The US last year’s annual defense-spending bill directed the State Department to investigate the “feasibility of utilizing titanium sources from Ukraine as a potential alternative to Chinese and Russian sources.”
“Ukraine has significant deposits of rare earth minerals, and if we play our cards right, could be a really attractive alternative to Russian and Chinese sources, which is where a lot of dependencies currently is,” one US congressional staffer told Newsweek on the condition of anonymity.
“As there are increasing debates throughout the West about why it’s in our interest to keep supporting Ukraine, I think this is one of the arguments that you’re going to start hearing more,” the congressional staffer further said.
If Ukraine prevails in its ongoing conflict with Russia, the US and its allies will be strategically positioned to pursue a new source of titanium. However, if Russia can take control of the country’s titanium deposits and plants, Moscow’s global influence over this strategic resource will be further strengthened.
For instance, in the initial months of Russia’s invasion, its forces seized at least two titanium ore sites in Ukraine, among several other deposits/plants of metals and minerals, according to the Canadian geopolitical risk firm SecDev and Ukrainian mining and steel industry executives.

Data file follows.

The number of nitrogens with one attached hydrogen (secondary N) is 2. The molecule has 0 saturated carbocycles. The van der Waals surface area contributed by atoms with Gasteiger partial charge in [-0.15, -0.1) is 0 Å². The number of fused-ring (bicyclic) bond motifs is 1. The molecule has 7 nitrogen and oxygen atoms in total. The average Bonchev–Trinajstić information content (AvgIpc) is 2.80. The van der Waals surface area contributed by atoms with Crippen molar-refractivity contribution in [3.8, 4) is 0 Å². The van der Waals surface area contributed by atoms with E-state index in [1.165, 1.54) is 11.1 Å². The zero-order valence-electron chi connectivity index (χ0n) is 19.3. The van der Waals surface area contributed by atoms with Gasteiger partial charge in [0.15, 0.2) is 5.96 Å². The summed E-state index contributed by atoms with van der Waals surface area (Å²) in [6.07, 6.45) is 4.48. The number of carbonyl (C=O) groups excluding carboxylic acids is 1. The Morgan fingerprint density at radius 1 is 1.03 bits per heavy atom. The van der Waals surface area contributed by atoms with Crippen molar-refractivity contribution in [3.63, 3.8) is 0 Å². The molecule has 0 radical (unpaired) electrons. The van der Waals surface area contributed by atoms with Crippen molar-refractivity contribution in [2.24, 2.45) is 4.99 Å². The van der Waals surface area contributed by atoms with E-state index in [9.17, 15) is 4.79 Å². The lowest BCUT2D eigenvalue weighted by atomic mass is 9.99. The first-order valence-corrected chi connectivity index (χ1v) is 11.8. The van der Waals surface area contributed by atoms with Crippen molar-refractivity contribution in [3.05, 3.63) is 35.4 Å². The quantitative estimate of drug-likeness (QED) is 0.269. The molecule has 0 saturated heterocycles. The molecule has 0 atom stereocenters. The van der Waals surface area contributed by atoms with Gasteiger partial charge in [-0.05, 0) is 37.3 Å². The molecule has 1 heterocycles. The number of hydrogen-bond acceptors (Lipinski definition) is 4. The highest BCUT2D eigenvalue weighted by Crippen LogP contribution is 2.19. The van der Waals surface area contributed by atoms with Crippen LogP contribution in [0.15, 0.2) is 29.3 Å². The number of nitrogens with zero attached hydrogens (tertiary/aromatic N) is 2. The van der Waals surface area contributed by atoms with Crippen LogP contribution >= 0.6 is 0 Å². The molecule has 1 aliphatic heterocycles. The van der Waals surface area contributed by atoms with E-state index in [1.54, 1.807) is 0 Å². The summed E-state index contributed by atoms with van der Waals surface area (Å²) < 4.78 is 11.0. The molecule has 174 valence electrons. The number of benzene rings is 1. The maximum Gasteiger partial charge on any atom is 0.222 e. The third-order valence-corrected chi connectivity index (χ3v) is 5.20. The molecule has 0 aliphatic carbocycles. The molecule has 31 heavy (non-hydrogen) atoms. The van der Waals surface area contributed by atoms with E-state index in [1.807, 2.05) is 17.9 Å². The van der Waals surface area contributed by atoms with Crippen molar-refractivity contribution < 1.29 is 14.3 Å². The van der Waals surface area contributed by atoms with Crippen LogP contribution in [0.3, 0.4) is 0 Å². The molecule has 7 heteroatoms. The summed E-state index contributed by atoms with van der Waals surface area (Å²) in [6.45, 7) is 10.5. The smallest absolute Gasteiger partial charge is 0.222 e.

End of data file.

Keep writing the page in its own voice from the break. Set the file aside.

Russia could potentially take control of even more mineral sites, considering that, as of present, most of the hostilities are occurring in eastern and southern Ukraine, which has trillions of dollars of mineral wealth.
Also, Russia has reportedly been trying to secure Ukraine’s titanium resources even before its invasion.
For instance, in 2021, Ukrainian business tycoon Dmitry Firtash, who is believed to have close ties with the Kremlin, was allegedly forced to sell his 49 percent stake in the Zaporizhzhia Titanium and Magnesium Plan, which is Europe’s only titanium sponge plant, to Russian defense sector enterprises.
Furthermore, in December 2021, Firtash’s Group DF announced that CJSC Ukrainian Chemical Products, which until 2014 was known as Crimean Titan, had sold its Crimean titanium plant to Russian Titan.
Meanwhile, Ukrainian officials are also making a case for the West by presenting Ukraine as an alternative source of titanium.
“We today have titanium and lithium, both are in great demand now, and they’re going to be even more in demand in the future,” Oleg Ustenko, an economic adviser to Zelensky, told Newsweek. “My understanding is that most of these deposits are not even tapped. The business opportunities in this sector are huge.”
Stephen Blank, a senior fellow at the Foreign Policy Research Institute (FPRI), told Newsweek that Ukraine could start supplying the West with a significant amount of titanium within months of the war’s end, whenever that might be.
“They have to rebuild the entire country from top to bottom, which is a great opportunity for investors if you think about it,” Blank said while noting that support will be needed from both the Ukrainian and the US governments to make use of this opportunity.